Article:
Young In Hong, This is Not Graffiti, painting, embroidery, 16 February – 24 March 2013

Trained as a sculptor, Young In Hong sees her embroidered works rather like three-dimensional constructions than paintings. In the work A girl with a Slogan (2012), Hong unites the image of anonymous graffiti photographed on the street with the image of a young girl she found on the internet. The girl is holding up a sign saying “mi-chin-so anmeo- geol-lae (I am not going to eat a mad cow)” during one of the biggest anti-government protests in 2008. She rebels against the controversial Free Trade Agreement between South Korea and USA, in which South Korea agreed to import US beef possibly infected with mad cow disease. The act of sewing allows Hong to visualise and materialise her thought process and the synchronised body movement of the sewing illustrates the time-consuming process. Sewing has been a major industry in Korea, China and Taiwan, still dominated by female workers who are paid minimal wages. At the same time, sewing is an important aspect of modernity.

One of the crucial concerns of Hong’s art is her careful observation of certain aspects of society. In one of her early site-specific projects in Seoul, I will commit crime forever and a day (2004), her view of the difference between what is morally correct and what is legally permitted was expressed in a satirical way. She stole flowerpots from streets, cafes and parks and installed them in front of a police station. The installation seduced the passers-by and transformed the symbolism of the police station from an extension of cold authority to something appealing and welcoming.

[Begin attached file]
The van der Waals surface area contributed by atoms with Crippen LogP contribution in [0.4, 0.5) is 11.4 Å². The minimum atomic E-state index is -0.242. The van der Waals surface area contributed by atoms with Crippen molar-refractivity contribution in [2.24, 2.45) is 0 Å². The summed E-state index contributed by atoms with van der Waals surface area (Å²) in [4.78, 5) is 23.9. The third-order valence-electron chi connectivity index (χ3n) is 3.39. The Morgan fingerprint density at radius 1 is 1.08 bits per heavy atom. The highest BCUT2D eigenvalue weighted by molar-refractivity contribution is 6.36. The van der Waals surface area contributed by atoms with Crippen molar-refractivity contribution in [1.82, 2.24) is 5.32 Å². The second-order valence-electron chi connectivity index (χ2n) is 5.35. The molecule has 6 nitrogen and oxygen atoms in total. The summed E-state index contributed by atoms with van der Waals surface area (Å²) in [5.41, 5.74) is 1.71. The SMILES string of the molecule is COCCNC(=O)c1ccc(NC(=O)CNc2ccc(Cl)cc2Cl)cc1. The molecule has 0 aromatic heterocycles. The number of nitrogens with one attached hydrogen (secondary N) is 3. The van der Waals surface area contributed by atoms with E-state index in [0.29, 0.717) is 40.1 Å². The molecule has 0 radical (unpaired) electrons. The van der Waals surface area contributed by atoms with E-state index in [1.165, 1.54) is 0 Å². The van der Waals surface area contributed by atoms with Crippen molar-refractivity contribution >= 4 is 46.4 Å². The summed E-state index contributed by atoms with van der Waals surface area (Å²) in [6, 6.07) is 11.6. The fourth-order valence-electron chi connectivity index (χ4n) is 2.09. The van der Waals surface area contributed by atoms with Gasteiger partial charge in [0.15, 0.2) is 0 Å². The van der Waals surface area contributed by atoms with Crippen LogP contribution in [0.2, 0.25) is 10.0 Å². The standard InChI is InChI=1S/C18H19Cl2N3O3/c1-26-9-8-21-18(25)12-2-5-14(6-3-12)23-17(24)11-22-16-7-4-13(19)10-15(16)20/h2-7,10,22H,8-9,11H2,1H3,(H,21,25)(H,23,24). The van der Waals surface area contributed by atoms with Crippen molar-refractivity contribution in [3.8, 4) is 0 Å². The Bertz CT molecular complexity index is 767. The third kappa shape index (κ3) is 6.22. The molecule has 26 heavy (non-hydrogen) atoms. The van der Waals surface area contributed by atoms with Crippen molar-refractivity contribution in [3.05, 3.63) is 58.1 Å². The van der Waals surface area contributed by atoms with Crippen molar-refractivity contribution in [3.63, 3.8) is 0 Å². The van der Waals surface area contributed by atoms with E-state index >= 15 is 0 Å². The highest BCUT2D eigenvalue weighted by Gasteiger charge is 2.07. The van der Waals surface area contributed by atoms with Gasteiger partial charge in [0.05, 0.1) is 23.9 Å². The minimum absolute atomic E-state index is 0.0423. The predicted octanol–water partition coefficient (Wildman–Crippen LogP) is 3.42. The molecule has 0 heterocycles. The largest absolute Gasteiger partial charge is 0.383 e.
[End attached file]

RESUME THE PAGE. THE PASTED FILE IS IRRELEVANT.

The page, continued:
Young In Hong’s interest in rearranging the hierarchical order of the world is visible in site-specific projects such as The Curtain (2001), The Pillar (2002), Open Theatre (2004) and The Performing City (2005). In the public art project Miners’ Orange (2009), around five hundred people wearing orange garments paraded without any slogan, theme or purpose in the small exmining town Gohan-Sabuk in South Korea. The government had recently established a casino business in this town, and the purpose of the parade was to question the impact this transition had on the villagers’ lives and how they looked upon themselves. In Miners’ Orange, Hong made the complexity of Gohan-Sabuk’s identity visible through an act of collective performance.

Young In Hong has participated in numerous exhibitions in Asia, Europe and the US. Her selected institutional and museum shows include Playtime (2012), Culture Station Seoul 284, Seoul, South Korea, City Rituals: Gestures (2012), Art Club 1563, Seoul, South Korea, Korean Eye: Energy and Matter (2011), MAD, New York, USA, Korean Eye: Fantastic Ordinary (2010), Saatchi Gallery, London, UK, Another Masterpiece, New Acquisitions (2008), Gyeonggi MOMA, Korea, Good Morning, Mr. Nam June Paik (2008), Korean Cultural Centre, London, UK, Incheon Women Artists’ Biennale (2007), Incheon Culture and Arts Centre, Korea, Particules Libres (2007), Cité Internationale des Arts, Paris, France.

Read more about exhibitions with the artist here.

Follow Cecilia Hillström Gallery on Artsy